Average U.S. mortgage interest rates increased for the third consecutive week for the week ending January 25, 2018, according to Freddie Mac's weekly Primary Mortgage Market Survey.
The interest rate for the 30-year, fixed rate mortgage loan, with an average 0.5 point, increased 11 basis points from the previous week to 4.15 percent. During the same week last year the 30-year note averaged 4.19 percent.
"Rates keep climbing. The 10-year Treasury yield reached its highest point since 2014 reflecting expectations of broad-based economic growth. Mortgage rates, in turn, followed the surge in Treasury yields. The 30-year fixed rate mortgage jumped ... to its highest level since March of last year," Len Kiefer, Freddie Mac Deputy Chief Economist, said. "The release of the December existing home sales data confirms that 2017 was the best year for home sales in over a decade. Will 2018 home sales outpace 2017? Homebuyer affordability will be a challenge, with mortgage rates moving higher and robust house price gains across the country."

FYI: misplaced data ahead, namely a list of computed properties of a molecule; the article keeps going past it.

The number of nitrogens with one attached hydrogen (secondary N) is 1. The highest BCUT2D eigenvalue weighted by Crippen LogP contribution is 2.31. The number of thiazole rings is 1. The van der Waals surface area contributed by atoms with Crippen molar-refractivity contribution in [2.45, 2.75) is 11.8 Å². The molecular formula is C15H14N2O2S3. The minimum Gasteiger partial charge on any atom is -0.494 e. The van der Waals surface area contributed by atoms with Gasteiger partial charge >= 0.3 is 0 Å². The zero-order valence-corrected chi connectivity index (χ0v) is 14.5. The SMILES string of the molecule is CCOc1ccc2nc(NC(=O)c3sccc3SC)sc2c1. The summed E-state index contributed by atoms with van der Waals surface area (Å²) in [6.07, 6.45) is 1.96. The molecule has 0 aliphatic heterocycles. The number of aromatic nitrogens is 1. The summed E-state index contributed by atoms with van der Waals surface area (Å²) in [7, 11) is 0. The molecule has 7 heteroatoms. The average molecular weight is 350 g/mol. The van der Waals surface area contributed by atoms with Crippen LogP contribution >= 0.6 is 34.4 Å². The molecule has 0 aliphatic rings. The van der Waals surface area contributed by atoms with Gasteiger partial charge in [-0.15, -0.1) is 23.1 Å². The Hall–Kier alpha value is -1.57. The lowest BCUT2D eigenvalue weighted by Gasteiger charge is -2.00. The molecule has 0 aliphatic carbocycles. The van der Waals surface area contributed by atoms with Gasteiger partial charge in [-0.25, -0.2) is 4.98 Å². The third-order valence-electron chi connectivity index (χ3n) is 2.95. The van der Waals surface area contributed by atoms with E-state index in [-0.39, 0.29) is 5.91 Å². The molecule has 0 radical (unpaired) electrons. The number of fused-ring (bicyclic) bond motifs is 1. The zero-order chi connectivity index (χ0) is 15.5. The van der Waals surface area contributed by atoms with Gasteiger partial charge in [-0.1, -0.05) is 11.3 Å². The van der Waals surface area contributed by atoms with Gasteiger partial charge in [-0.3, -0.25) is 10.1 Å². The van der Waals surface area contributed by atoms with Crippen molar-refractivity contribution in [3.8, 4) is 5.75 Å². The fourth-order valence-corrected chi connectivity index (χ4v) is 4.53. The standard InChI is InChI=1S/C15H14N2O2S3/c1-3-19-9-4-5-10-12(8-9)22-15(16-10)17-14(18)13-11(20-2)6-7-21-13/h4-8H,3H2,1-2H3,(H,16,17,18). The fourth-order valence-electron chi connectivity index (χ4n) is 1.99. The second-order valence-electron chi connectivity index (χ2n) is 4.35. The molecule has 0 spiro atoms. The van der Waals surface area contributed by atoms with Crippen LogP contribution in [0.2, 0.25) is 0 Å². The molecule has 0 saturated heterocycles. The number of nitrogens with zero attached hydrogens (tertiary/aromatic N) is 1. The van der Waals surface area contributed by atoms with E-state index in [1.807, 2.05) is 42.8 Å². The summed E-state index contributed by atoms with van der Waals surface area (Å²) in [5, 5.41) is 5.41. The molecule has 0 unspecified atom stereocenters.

The average 15-year, fixed rate mortgage loan increased to 3.62 percent, with an average 0.5 point, compared to 3.49 percent the previous week. A year ago, the 15-year loan averaged 3.40 percent.
The 5-year, adjustable-rate mortgage averaged 3.52 percent, with an average 0.4 point, compared to 3.46 percent the previous week and 3.20 percent the previous year.